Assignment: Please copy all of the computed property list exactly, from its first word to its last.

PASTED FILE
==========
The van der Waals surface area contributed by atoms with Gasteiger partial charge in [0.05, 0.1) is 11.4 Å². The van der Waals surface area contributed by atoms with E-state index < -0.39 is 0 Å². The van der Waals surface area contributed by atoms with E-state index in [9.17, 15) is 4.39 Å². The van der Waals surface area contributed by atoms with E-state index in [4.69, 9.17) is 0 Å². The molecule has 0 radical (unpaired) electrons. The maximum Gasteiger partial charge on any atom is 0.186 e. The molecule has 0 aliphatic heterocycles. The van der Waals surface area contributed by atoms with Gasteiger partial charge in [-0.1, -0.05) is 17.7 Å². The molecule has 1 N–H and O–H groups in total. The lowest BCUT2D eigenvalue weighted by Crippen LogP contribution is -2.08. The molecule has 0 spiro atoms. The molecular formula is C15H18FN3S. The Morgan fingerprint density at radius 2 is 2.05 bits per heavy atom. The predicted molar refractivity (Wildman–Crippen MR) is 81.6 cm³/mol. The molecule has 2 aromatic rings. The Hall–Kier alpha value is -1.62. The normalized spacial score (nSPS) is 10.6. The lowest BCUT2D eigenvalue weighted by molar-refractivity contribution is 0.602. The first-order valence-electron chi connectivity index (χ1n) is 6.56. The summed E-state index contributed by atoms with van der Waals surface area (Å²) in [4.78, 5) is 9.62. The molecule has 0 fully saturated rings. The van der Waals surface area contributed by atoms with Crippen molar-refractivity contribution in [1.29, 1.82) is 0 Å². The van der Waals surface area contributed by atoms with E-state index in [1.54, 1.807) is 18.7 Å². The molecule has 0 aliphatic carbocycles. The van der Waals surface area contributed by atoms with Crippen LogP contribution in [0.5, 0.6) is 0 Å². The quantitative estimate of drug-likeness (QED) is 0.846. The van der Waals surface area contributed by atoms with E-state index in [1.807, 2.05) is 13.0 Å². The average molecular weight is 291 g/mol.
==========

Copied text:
The van der Waals surface area contributed by atoms with Gasteiger partial charge in [0.05, 0.1) is 11.4 Å². The van der Waals surface area contributed by atoms with E-state index < -0.39 is 0 Å². The van der Waals surface area contributed by atoms with E-state index in [9.17, 15) is 4.39 Å². The van der Waals surface area contributed by atoms with E-state index in [4.69, 9.17) is 0 Å². The molecule has 0 radical (unpaired) electrons. The maximum Gasteiger partial charge on any atom is 0.186 e. The molecule has 0 aliphatic heterocycles. The van der Waals surface area contributed by atoms with Gasteiger partial charge in [-0.1, -0.05) is 17.7 Å². The molecule has 1 N–H and O–H groups in total. The lowest BCUT2D eigenvalue weighted by Crippen LogP contribution is -2.08. The molecule has 0 spiro atoms. The molecular formula is C15H18FN3S. The Morgan fingerprint density at radius 2 is 2.05 bits per heavy atom. The predicted molar refractivity (Wildman–Crippen MR) is 81.6 cm³/mol. The molecule has 2 aromatic rings. The Hall–Kier alpha value is -1.62. The normalized spacial score (nSPS) is 10.6. The lowest BCUT2D eigenvalue weighted by molar-refractivity contribution is 0.602. The first-order valence-electron chi connectivity index (χ1n) is 6.56. The summed E-state index contributed by atoms with van der Waals surface area (Å²) in [4.78, 5) is 9.62. The molecule has 0 fully saturated rings. The van der Waals surface area contributed by atoms with Crippen molar-refractivity contribution in [1.29, 1.82) is 0 Å². The van der Waals surface area contributed by atoms with E-state index in [1.54, 1.807) is 18.7 Å². The molecule has 0 aliphatic carbocycles. The van der Waals surface area contributed by atoms with Crippen LogP contribution in [0.5, 0.6) is 0 Å². The quantitative estimate of drug-likeness (QED) is 0.846. The van der Waals surface area contributed by atoms with E-state index in [1.807, 2.05) is 13.0 Å². The average molecular weight is 291 g/mol.